So I decided what ended up happening. We saw the solutions that were currently out on the market, and they were sort of antiquated, not really that appealing. So I saw these solutions and I thought that they were there and the world kind of felt we’re good enough, but I didn’t really see it that way. I wanted her to have the best of everything. So one of those devices that they had was braille toys. They have these little older style blocks with maybe some bumps on them or dots on them, and that’s to help teach a child how to learn braille. That’s great. But my older daughter, Reagan, had all these really fun interactive toys that she could play with and that taught her how to read. So I saw this as just something missing for children. And so I created what’s called the Beck dot, which is a pre braille sort of toy where she can interact with it, put little toys on it, and then it pops up the corresponding word, and there’s all kinds of lights and sound that come along with it as well. And that was just something that I wanted her to have, a special toy.
And then I realized, oh, wow, this could actually help a lot of people. We’re making it low cost, enough so families could afford it. And that was the start of sort of adaptive world labs.
Do you remember the first iteration of the toy? What did it look like? Felt like, how raw was it and was it not even functional to start?
Yeah, it was actually amazing. So it’s literally like 200 in the morning. I’m sitting there and I’m trying to get this little actuator to lift this braille cell. And I had to do it in such a way. The ways that they do it today are very complex, and that’s what drives the cost of these braille readers way up. I mean, they’re five or $10,000 for these systems. So I was trying to invent a solution for this and I came up with this little mechanism that would lift the braille cell. And it was something that wasn’t really done before. And it was like around two in the morning, and I had this contraption on my table and I just remember taking a picture of it and just totally frustrated, and I kept going. And then it was like four in the morning, and then all of a sudden I got at work and so I’m posting it all over social media. Just so happy to get the thing finally up and running. And it was crude. It was, I mean, bubblegum and duct tape holding this thing together. But I knew at that point when I got it working that I was on to something and that I could actually make this thing happen.
Wow. What was Rebecca like when she first saw the toy? She was one of the first user, primary user at the time. What was the interaction like?
So it was good. We’ve had a bunch of folks come in and videotape and interview us, especially when there’s a camera around. For some reason, she gets this strong reaction. Her eyes light up and huge open mouth. This is the coolest thing in the world. She’s two and a half now, and the idea wasn’t to teach her necessarily how to read and braille. It was more to get her to show that, hey, when I put this toy on this device and these little dots pop up, it must mean something. So the coolest thing for me to see and for us to see was that her just trying to mash the dots back down. She’s interacting with it and seeing. And of course, she still has her vision today with Usher Syndrome. It degrades over time. But that whole interaction and her understanding that now, when her brain is still so plastic and still has the ability to learn, is really super important. That was a super proud moment for all of us when she really started to play with it.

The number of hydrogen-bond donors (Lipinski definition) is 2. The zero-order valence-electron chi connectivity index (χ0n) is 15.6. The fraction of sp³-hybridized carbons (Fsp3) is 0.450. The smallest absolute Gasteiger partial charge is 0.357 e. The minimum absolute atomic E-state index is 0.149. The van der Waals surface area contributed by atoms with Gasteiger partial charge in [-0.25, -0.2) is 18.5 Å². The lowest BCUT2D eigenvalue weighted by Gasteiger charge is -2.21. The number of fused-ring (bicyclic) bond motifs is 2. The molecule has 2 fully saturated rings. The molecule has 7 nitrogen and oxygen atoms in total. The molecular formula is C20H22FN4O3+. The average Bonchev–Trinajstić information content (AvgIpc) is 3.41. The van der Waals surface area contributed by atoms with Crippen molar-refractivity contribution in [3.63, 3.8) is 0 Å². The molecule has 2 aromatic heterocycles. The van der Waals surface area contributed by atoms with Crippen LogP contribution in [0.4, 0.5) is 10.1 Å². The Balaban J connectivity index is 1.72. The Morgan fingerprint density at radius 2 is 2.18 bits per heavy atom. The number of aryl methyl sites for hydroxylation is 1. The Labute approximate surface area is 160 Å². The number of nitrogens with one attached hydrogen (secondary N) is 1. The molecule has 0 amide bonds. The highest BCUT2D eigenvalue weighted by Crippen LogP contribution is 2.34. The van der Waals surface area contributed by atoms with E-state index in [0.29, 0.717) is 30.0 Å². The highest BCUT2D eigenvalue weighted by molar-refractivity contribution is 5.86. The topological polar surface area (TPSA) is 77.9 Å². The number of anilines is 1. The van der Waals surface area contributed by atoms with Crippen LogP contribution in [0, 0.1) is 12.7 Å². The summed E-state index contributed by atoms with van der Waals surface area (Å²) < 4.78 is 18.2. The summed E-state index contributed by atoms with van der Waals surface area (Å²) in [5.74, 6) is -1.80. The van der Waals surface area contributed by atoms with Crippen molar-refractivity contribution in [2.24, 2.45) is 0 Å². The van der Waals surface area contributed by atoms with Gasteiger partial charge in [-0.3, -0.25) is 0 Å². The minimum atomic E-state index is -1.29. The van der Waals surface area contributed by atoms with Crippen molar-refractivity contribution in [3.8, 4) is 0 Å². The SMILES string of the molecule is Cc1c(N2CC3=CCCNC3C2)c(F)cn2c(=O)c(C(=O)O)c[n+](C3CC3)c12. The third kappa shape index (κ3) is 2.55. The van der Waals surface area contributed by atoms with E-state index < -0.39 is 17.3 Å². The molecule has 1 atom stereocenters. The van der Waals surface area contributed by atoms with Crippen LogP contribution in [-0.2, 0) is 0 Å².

Yeah. I have a feeling with a dad like you and how supportive all the family and friends are because of all the things that you’re trying to do without even being a professional toy maker or professional scientist with a degree in education, you’re figuring things out, and she’s figuring out all these things along the way. There’s something very collaborative and very innovative about the process. I don’t know whether you had a moment to even think about that.
Yeah. With any toy maker or anyone that makes a product, one of the things that is one of the biggest challenges is to get the what they call the voice of the customer, understanding what your customer needs. And I got my customer living with me, so it’s really easy to get that. I’ve got this constant feedback loop of if she’s not interested in it, then I did something wrong so I can adjust it and tweak it until she’s happy with it. And I’ve actually had really a bunch of opportunities now to show it to other blind children, and that’s been really exciting, too. It’s not just seeing her reaction, it’s seeing reaction of some of the other blind children and even blind adults that have played with it as well.
What was that like?
There was one gentleman that visited us while we were showing it at a show, and he came up and he had his seeing eye dog with him and someone that was guiding him. And I was explaining to him, I would say he’s about 30 years old, and he actually worked for a device manufacturer for blind people. He was playing with it. He’s messing with the device. And he said, oh man, if only I had this when I was a child. And that was like a very validating moment for us. And that was really cool to hear him say that.
Hi there. You’re listening to the Faith World podcast. Today on the show, I’m joined by Jacob Lacourse, who is the founder of Adapt the World Labs. Their mission at Adapt the World Labs is to see the benefit of using technology to help people with extra needs. And their aim is to enhance the lives of the most vulnerable. Amanas.
What was it like for you? I want to call you an inventor from this point on of interacting with people who you may or may not be able to verbalize these instructions. How do you communicate and convey this thing?
Yeah. So with Ashley’s Syndrome, you have three things that affect the body, which is your vision, your hearing, and your balance. But the devices that we’re creating our solutions for, maybe one of those at a time. So, like, the back dot is specifically for learning for blind people. There’s not a lot of deafblind people in the world. So it’s not necessarily just for deaf blind, it’s for just blind as well. So obviously, speaking verbally with a blind person is just as normal as I would speak to you. If I am communicating with a deaf person, I do know enough sign to get by. It gives us a little bit of ability to communicate, even though it’s a little bit shaky.